Anzemet (Dolasetron Mesylate)
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Dolasetron Mesylate Information
Dolasetron is used to prevent nausea and vomiting caused by cancer chemotherapy. Dolasetron is in a class of medications called serotonin 5-HT3 receptor antagonists. It works by blocking the action of serotonin, a natural substance that may cause nausea and vomiting.
Dolasetron comes as a tablet to take by mouth. It is usually taken within 1 hour before chemotherapy. Follow the directions on your prescription label carefully, and ask your doctor or pharmacist to explain any part you do not understand. Take dolasetron exactly as directed. Do not take more or less of it or take it more often than prescribed by your doctor.
For children unable to swallow the tablet, a specially prepared dolasetron liquid dose may be mixed in apple or apple-grape juice to take by mouth. This mixture may be kept at room temperature, but must be used within 2 hours after mixing.
Before taking dolasetron,
- tell your doctor and pharmacist if you are allergic to dolasetron, any other medications, or any of the ingredients in dolasetron tablets. Ask your healthcare provider or pharmacist for a list of the ingredients.
- tell your doctor and pharmacist what other prescription and nonprescription medications, vitamins, nutritional supplements, and herbal products you are taking or plan to take. Be sure to mention any of the following: cimetidine; diuretics ('water pills'); medications for irregular heartbeat including flecainide; quinidine (in Nuedexta); and verapamil (Calan, Covera-HS, Verelan, in Tarka); medications to treat migraines such as almotriptan (Axert), eletriptan (Relpax), frovatriptan (Frova), naratriptan (Amerge), rizatriptan (Maxalt), sumatriptan (Imitrex), and zolmitriptan (Zomig); methylene blue; mirtazapine (Remeron); monoamine oxidase (MAO) inhibitors including isocarboxazid (Marplan), linezolid (Zyvox), phenelzine (Nardil), selegiline (Eldepryl, Emsam, Zelapar), and tranylcypromine (Parnate); and rifampin (Rifadin, Rimactane, in Rifamate, in Rifater); selective serotonin reuptake inhibitors (SSRIs) such as citalopram (Celexa), escitalopram (Lexapro), fluoxetine (Prozac, Sarafem, in Symbyax), fluvoxamine (Luvox), paroxetine (Brisdelle, Paxil, Pexeva), and sertraline (Zoloft); and tramadol (Conzip, Ultram, in Ultracet). Your doctor may need to change the doses of your medications or monitor you carefully for side effects.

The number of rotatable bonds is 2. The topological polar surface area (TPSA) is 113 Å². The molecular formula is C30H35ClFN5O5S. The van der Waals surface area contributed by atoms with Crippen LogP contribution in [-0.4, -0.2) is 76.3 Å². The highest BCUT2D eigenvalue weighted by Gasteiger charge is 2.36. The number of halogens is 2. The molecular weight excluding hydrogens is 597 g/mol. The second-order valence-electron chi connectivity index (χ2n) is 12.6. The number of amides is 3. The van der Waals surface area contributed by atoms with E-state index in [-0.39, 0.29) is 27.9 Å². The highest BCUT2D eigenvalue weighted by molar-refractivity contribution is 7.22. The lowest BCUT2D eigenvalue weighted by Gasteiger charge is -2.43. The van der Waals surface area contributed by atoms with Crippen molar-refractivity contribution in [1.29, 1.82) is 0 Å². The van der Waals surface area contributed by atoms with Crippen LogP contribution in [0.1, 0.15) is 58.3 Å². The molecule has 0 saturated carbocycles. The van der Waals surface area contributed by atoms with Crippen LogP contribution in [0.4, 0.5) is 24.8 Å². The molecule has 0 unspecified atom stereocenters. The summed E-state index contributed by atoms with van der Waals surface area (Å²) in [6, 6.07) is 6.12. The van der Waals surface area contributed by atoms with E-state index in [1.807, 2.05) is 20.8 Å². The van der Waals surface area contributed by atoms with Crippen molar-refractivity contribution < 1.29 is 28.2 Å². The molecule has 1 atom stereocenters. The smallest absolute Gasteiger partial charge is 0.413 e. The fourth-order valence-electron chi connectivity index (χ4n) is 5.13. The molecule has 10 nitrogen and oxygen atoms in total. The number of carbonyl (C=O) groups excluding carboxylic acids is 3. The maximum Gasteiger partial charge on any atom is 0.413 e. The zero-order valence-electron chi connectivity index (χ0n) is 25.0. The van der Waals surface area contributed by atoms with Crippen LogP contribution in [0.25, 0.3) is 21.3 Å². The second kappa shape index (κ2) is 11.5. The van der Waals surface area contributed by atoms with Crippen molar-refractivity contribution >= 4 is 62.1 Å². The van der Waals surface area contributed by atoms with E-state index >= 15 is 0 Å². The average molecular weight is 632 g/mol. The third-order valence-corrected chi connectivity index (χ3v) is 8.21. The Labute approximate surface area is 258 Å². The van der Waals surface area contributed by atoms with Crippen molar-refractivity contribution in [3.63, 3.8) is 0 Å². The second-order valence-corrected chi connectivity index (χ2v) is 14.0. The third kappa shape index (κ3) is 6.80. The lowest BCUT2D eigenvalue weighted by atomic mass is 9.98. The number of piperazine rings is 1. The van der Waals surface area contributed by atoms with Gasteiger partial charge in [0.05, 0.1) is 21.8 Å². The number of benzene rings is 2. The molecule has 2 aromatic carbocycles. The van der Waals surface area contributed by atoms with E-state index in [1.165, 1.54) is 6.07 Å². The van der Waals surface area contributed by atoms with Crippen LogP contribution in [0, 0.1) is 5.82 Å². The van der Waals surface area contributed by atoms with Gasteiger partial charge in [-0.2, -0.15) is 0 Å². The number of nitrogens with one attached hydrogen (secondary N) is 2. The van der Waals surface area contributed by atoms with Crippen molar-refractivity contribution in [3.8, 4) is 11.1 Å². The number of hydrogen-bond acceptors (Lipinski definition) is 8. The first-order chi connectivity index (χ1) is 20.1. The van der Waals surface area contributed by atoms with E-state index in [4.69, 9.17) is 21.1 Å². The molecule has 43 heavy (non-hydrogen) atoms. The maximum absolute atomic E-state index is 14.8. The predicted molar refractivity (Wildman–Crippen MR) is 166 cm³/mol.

- tell your doctor if you or anyone in your family has or has ever had long QT syndrome (condition that increases the risk of developing an irregular heartbeat that may cause fainting or sudden death), or another type of irregular heart beat or heart rhythm problem, or if you have or have ever had low blood levels of magnesium or potassium in your blood, a heart attack, heart failure (HF; condition in which the heart cannot pump enough blood to other parts of the body), or heart or kidney disease.
- tell your doctor if you are pregnant, plan to become pregnant, or are breastfeeding. If you become pregnant while taking dolasetron, call your doctor.
Unless your doctor tells you otherwise, continue your normal diet.
Dolasetron may cause side effects. Tell your doctor if any of these symptoms are severe or do not go away:
- less frequent urination
Some side effects can be serious. If you experience any of these symptoms, call your doctor immediately or seek emergency medical treatment:
- rapid, pounding, or irregular heart beat
- difficulty swallowing or breathing
- dizziness, light-headedness, or fainting
- fast, slow or irregular heartbeat
- hallucinations (seeing things or hearing voices that do not exist)
- excessive sweating
- nausea, vomiting, or diarrhea
- loss of coordination
- stiff or twitching muscles
- coma (loss of consciousness)
Dolasetron may cause other side effects. Call your doctor if you have any unusual problems while taking this medication.
Keep this medication in the container it came in, tightly closed, and out of reach of children. Store it at room temperature and away from light and excess heat and moisture (not in the bathroom).
Unneeded medications should be disposed of in special ways to ensure that pets, children, and other people cannot consume them. However, you should not flush this medication down the toilet. Instead, the best way to dispose of your medication is through a medicine take-back program. Talk to your pharmacist or contact your local garbage/recycling department to learn about take-back programs in your community. See the FDA's Safe Disposal of Medicines website (http://goo.gl/c4Rm4p) for more information if you do not have access to a take-back program.
It is important to keep all medication out of sight and reach of children as many containers (such as weekly pill minders and those for eye drops, creams, patches, and inhalers) are not child-resistant and young children can open them easily. To protect young children from poisoning, always lock safety caps and immediately place the medication in a safe location – one that is up and away and out of their sight and reach. http://www.upandaway.org
In case of overdose, call the poison control helpline at 1-800-222-1222. Information is also available online at https://www.poisonhelp.org/help. If the victim has collapsed, had a seizure, has trouble breathing, or can't be awakened, immediately call emergency services at 911.
Keep all appointments with you doctor.
Do not let anyone else take your medication. Ask your pharmacist any questions you have about refilling your prescription.
It is important for you to keep a written list of all of the prescription and nonprescription (over-the-counter) medicines you are taking, as well as any products such as vitamins, minerals, or other dietary supplements. You should bring this list with you each time you visit a doctor or if you are admitted to a hospital. It is also important information to carry with you in case of emergencies.